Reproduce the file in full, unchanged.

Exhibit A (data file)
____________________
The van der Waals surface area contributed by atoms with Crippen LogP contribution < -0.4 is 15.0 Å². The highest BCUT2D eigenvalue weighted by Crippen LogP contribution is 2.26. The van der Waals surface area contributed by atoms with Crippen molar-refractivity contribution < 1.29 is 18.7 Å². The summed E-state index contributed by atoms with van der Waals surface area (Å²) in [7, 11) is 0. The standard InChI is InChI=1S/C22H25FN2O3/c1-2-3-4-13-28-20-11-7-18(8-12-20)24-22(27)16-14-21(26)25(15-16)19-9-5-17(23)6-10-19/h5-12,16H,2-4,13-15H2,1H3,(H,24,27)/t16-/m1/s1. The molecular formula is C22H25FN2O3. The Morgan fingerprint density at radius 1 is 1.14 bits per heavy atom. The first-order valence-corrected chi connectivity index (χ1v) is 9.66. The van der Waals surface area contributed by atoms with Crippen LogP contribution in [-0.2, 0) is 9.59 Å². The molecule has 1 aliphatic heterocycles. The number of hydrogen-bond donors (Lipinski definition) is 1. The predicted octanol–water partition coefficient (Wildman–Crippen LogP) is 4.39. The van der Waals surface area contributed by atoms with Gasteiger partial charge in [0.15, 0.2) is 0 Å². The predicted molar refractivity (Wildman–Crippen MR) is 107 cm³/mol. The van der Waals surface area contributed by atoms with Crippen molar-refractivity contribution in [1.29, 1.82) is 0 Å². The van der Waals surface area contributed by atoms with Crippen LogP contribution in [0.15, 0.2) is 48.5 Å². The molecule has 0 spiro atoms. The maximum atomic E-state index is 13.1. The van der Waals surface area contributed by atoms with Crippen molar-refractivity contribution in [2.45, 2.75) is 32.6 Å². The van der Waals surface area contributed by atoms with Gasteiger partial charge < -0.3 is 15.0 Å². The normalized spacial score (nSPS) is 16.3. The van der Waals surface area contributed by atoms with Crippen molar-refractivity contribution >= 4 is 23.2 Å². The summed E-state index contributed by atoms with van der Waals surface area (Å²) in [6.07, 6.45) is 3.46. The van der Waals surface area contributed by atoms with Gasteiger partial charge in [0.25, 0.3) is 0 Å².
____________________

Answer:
The van der Waals surface area contributed by atoms with Crippen LogP contribution < -0.4 is 15.0 Å². The highest BCUT2D eigenvalue weighted by Crippen LogP contribution is 2.26. The van der Waals surface area contributed by atoms with Crippen molar-refractivity contribution < 1.29 is 18.7 Å². The summed E-state index contributed by atoms with van der Waals surface area (Å²) in [7, 11) is 0. The standard InChI is InChI=1S/C22H25FN2O3/c1-2-3-4-13-28-20-11-7-18(8-12-20)24-22(27)16-14-21(26)25(15-16)19-9-5-17(23)6-10-19/h5-12,16H,2-4,13-15H2,1H3,(H,24,27)/t16-/m1/s1. The molecular formula is C22H25FN2O3. The Morgan fingerprint density at radius 1 is 1.14 bits per heavy atom. The first-order valence-corrected chi connectivity index (χ1v) is 9.66. The van der Waals surface area contributed by atoms with Crippen LogP contribution in [-0.2, 0) is 9.59 Å². The molecule has 1 aliphatic heterocycles. The number of hydrogen-bond donors (Lipinski definition) is 1. The predicted octanol–water partition coefficient (Wildman–Crippen LogP) is 4.39. The van der Waals surface area contributed by atoms with Gasteiger partial charge in [0.15, 0.2) is 0 Å². The predicted molar refractivity (Wildman–Crippen MR) is 107 cm³/mol. The van der Waals surface area contributed by atoms with Crippen molar-refractivity contribution in [1.29, 1.82) is 0 Å². The van der Waals surface area contributed by atoms with Crippen LogP contribution in [0.15, 0.2) is 48.5 Å². The molecule has 0 spiro atoms. The maximum atomic E-state index is 13.1. The van der Waals surface area contributed by atoms with Crippen molar-refractivity contribution in [2.45, 2.75) is 32.6 Å². The van der Waals surface area contributed by atoms with Gasteiger partial charge < -0.3 is 15.0 Å². The normalized spacial score (nSPS) is 16.3. The van der Waals surface area contributed by atoms with Crippen molar-refractivity contribution >= 4 is 23.2 Å². The summed E-state index contributed by atoms with van der Waals surface area (Å²) in [6.07, 6.45) is 3.46. The van der Waals surface area contributed by atoms with Gasteiger partial charge in [0.25, 0.3) is 0 Å².